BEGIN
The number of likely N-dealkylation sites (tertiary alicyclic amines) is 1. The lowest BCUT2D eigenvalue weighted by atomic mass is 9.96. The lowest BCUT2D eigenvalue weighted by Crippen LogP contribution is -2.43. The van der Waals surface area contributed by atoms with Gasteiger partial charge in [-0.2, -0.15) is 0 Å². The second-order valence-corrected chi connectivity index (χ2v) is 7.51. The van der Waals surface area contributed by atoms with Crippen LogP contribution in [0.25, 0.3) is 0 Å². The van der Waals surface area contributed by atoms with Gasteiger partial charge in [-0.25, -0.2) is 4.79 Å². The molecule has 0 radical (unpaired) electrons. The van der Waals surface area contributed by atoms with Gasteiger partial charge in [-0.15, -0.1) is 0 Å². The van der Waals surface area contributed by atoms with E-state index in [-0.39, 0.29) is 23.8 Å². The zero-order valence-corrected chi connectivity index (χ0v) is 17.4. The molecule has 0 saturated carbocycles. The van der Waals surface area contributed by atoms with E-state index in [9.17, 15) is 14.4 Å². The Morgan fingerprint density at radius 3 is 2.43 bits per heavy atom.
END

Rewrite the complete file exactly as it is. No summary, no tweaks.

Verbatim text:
The number of likely N-dealkylation sites (tertiary alicyclic amines) is 1. The lowest BCUT2D eigenvalue weighted by atomic mass is 9.96. The lowest BCUT2D eigenvalue weighted by Crippen LogP contribution is -2.43. The van der Waals surface area contributed by atoms with Gasteiger partial charge in [-0.2, -0.15) is 0 Å². The second-order valence-corrected chi connectivity index (χ2v) is 7.51. The van der Waals surface area contributed by atoms with Crippen LogP contribution in [0.25, 0.3) is 0 Å². The van der Waals surface area contributed by atoms with Gasteiger partial charge in [-0.25, -0.2) is 4.79 Å². The molecule has 0 radical (unpaired) electrons. The van der Waals surface area contributed by atoms with Gasteiger partial charge in [-0.15, -0.1) is 0 Å². The van der Waals surface area contributed by atoms with E-state index in [-0.39, 0.29) is 23.8 Å². The zero-order valence-corrected chi connectivity index (χ0v) is 17.4. The molecule has 0 saturated carbocycles. The van der Waals surface area contributed by atoms with E-state index in [9.17, 15) is 14.4 Å². The Morgan fingerprint density at radius 3 is 2.43 bits per heavy atom.